Portraits clash of friend of suspected Boston bomber, as trial nears end

In closing arguments, prosecutors said Azamat Tazhayakov, friend of Boston Marathon bombing suspect, helped hide incriminating evidence. Defense attorneys say he’s just a 'friend of a kid who committed a heinous act.'

Jane Flavell Collins/AP
In this courtroom sketch, defendant Azamat Tazhayakov (l.), a college friend of Boston Marathon bombing suspect Dzhokhar Tsarnaev, listens to testimony by FBI Special Agent Phil Christiana (r.) during the first day of his federal obstruction of justice trial July 7, 2014 in Boston. Tazhayakov, of Kazakhstan, is accused with another friend of removing items from Tsarnaev's dorm room, but is not charged with taking part in the bombing or knowing about it in advance.

Closing arguments in an obstruction of justice case against friend of Boston Marathon bombing suspect Dzhokhar Tsarnaev wrapped up Wednesday in Boston, with the two sides painting different pictures of the defendant.

At issue is whether Azamat Tazhayakov obstructed the federal investigation into the 2013 bombing or whether friends of Mr. Tazhayakov acted alone in attempting to cover Mr. Tsarnaev’s tracks.             

Prosecutors said Tazhayakov conspired with two friends, Dias Kadyrbayev and Robel Phillipos, to remove a number of incriminating items – including fireworks emptied of their gunpowder – from the alleged bomber’s college dorm room in Dartmouth, Mass.

Defense attorneys, in response, said Tazhayakov merely watched as Mr. Kadyrbayev removed Tsarnaev’s effects without his aid.

“He’s a friend of a kid who committed a heinous act, and friends of bombers are enemies of ours,” said Matthew Myers, an attorney for defendant Tazhayakov. “Guilt by association – that’s exactly what this case was about.”

Over the course of the trial, which began July 7, the prosecution and defense agreed on the general timeline of events surrounding Tazhayakov's actions, though the two sides often interpreted them in starkly different terms.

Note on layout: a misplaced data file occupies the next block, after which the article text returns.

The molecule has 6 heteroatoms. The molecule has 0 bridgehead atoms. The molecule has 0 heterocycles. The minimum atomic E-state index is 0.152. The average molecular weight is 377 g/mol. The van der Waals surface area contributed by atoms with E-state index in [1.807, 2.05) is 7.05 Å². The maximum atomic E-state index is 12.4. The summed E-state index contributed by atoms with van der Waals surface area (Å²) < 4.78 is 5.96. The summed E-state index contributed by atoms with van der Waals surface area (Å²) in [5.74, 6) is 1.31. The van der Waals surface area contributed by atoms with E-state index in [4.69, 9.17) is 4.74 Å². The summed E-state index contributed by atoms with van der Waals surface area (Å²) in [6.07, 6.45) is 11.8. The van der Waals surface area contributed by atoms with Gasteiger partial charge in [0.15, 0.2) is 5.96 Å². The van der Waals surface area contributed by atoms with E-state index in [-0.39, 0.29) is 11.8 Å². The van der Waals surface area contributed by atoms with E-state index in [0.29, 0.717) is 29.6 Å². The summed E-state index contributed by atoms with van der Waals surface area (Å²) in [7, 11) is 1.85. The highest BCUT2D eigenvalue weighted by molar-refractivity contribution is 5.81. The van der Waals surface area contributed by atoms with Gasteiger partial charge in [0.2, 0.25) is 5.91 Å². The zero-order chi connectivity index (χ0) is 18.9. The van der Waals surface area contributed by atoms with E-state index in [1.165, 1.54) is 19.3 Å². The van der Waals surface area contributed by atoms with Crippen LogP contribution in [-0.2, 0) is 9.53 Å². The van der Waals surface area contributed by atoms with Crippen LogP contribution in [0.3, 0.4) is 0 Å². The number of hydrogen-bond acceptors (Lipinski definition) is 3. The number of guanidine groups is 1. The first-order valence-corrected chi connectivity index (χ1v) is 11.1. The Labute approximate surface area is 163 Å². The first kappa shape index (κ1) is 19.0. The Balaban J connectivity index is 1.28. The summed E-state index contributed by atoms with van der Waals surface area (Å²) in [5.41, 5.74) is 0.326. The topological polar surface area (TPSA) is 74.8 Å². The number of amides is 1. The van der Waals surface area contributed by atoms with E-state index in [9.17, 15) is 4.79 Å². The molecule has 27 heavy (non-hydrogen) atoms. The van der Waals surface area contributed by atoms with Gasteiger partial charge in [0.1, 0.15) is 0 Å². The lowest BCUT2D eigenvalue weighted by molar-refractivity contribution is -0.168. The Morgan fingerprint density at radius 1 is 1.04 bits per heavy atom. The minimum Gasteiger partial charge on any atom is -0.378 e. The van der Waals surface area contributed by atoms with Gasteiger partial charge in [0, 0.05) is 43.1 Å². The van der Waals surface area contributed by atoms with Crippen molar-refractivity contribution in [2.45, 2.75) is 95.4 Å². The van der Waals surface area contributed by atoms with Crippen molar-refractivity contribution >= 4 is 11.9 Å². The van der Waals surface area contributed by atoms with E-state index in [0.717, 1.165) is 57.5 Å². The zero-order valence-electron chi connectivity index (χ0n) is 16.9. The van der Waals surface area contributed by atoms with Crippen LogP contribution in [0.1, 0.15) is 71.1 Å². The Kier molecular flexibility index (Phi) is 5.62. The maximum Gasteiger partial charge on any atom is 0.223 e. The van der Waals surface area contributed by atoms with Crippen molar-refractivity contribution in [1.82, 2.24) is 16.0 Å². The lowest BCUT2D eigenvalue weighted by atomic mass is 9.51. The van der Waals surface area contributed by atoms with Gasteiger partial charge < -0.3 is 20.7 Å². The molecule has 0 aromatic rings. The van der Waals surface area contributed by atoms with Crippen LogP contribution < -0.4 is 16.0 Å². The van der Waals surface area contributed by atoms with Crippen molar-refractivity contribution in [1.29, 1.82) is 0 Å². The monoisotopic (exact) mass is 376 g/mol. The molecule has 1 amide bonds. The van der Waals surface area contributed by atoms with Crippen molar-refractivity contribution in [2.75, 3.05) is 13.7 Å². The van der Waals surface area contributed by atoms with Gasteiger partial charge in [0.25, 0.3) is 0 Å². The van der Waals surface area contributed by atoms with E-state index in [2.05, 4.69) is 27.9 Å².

According to prosecutors, the earliest evidence of the obstruction charge stems from a text message Tsarnaev sent to Tazhayakov just before 9 p.m. on the day of the bombing that reads, “If yu want yu can go to my room and take what’s there :) but ight bro.” 

While defense attorneys say the smiley face is code for marijuana, prosecutors say the text was a signal for Tazhayakov to remove the fireworks from his room.

Later that evening, Tazhayakov, Kadyrbayev, and Mr. Phillipos entered Tsarnaev’s dorm room at the University of Massachusetts, Dartmouth, and Kadyrbayev searched through Tsarnaev’s effects, while Tazhayakov and Phillipos watched television, according to court testimony.

The trio left with Tsarnaev’s backpack, containing the emptied fireworks, a flash drive, headphones, fireworks, a laptop, and an ashtray. Afterward, they drove to the apartment of Bayan Kumiskali, Kadyrbayev’s girlfriend.

Once there, Ms. Kumiskali become angry when she learned the items had been taken from Tsarnaev's room, prompting Kadyrbayev to throw them away, Kumiskali testified at the trial.

At the same time, Tazhayakov searched the Internet for information on Tsarnaev. Later that evening, he texted Kadyrbayev, writing that he thought the authorities had caught Dzhokhar Tsarnaev’s brother, Tamerlan, hours before such information was made public.

While prosecutors say Tazhayakov knowingly decided to have the items in question removed, defense attorneys said he was a passive onlooker who didn’t fully understand the seriousness of the situation.

“The reality is: College kids think differently,” said Mr. Myers, the defense attorney. “I’m not minimizing what happened in this town in the least, but when you’re talking about college kids, you’re talking about a different mind-set.”

Myers also noted that Tazhayakov left many incriminating items behind in Tsarnaev’s dorm room, including a white baseball cap Tsarnaev was wearing in FBI photos released to the public.

Since August 2013, Tazhayakov, Kadyrbayev, and Phillipos have been held without bail on charges of obstruction of justice, which carries a prison sentence of up to 25 years.

Tsarnaev himself, whose tracks Tazhayakov is accused of covering, is scheduled to face trial in November.

Where that court battle will take place is still up in the air, however, as Tsarnaev’s lawyers filed a motion in June to move the trial from Massachusetts to Washington, D.C., citing “an overwhelming presumption of guilt” in the Boston area. US District Court Judge George O'Toole Jr. is currently considering the motion.

Tsarnaev is accused of planting two pressure-cooker bombs at the finish line of the Boston Marathon on April 15, 2013, an attack that killed three and injured 260. If convicted, he could face the death penalty.

This report includes material from The Associated Press.

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